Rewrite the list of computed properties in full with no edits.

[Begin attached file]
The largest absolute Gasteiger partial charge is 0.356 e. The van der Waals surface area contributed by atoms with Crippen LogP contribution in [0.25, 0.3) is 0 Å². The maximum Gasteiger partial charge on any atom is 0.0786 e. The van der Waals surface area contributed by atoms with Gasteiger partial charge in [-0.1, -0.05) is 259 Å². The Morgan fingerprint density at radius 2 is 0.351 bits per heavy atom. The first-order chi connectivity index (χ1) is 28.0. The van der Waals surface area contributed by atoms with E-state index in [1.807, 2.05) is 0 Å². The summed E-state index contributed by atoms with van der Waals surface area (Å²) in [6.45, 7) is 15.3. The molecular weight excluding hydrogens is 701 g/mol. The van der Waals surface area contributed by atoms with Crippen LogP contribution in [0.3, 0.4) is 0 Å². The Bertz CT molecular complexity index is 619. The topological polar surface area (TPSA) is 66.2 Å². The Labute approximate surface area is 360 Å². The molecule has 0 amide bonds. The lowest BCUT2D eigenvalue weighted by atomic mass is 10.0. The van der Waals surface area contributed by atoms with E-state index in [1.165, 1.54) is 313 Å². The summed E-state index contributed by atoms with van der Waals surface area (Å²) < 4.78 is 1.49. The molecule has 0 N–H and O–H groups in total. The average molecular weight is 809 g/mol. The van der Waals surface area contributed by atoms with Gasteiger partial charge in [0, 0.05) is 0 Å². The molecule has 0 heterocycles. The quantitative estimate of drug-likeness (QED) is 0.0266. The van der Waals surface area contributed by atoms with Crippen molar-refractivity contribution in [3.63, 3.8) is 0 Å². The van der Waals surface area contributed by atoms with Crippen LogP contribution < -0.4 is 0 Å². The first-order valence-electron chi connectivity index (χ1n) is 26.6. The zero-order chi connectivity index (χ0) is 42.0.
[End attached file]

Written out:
The largest absolute Gasteiger partial charge is 0.356 e. The van der Waals surface area contributed by atoms with Crippen LogP contribution in [0.25, 0.3) is 0 Å². The maximum Gasteiger partial charge on any atom is 0.0786 e. The van der Waals surface area contributed by atoms with Gasteiger partial charge in [-0.1, -0.05) is 259 Å². The Morgan fingerprint density at radius 2 is 0.351 bits per heavy atom. The first-order chi connectivity index (χ1) is 28.0. The van der Waals surface area contributed by atoms with E-state index in [1.807, 2.05) is 0 Å². The summed E-state index contributed by atoms with van der Waals surface area (Å²) in [6.45, 7) is 15.3. The molecular weight excluding hydrogens is 701 g/mol. The van der Waals surface area contributed by atoms with Crippen LogP contribution in [0.3, 0.4) is 0 Å². The Bertz CT molecular complexity index is 619. The topological polar surface area (TPSA) is 66.2 Å². The Labute approximate surface area is 360 Å². The molecule has 0 amide bonds. The lowest BCUT2D eigenvalue weighted by atomic mass is 10.0. The van der Waals surface area contributed by atoms with E-state index in [1.165, 1.54) is 313 Å². The summed E-state index contributed by atoms with van der Waals surface area (Å²) < 4.78 is 1.49. The molecule has 0 N–H and O–H groups in total. The average molecular weight is 809 g/mol. The van der Waals surface area contributed by atoms with Gasteiger partial charge in [0, 0.05) is 0 Å². The molecule has 0 heterocycles. The quantitative estimate of drug-likeness (QED) is 0.0266. The van der Waals surface area contributed by atoms with Crippen molar-refractivity contribution in [3.63, 3.8) is 0 Å². The van der Waals surface area contributed by atoms with Crippen LogP contribution < -0.4 is 0 Å². The first-order valence-electron chi connectivity index (χ1n) is 26.6. The zero-order chi connectivity index (χ0) is 42.0.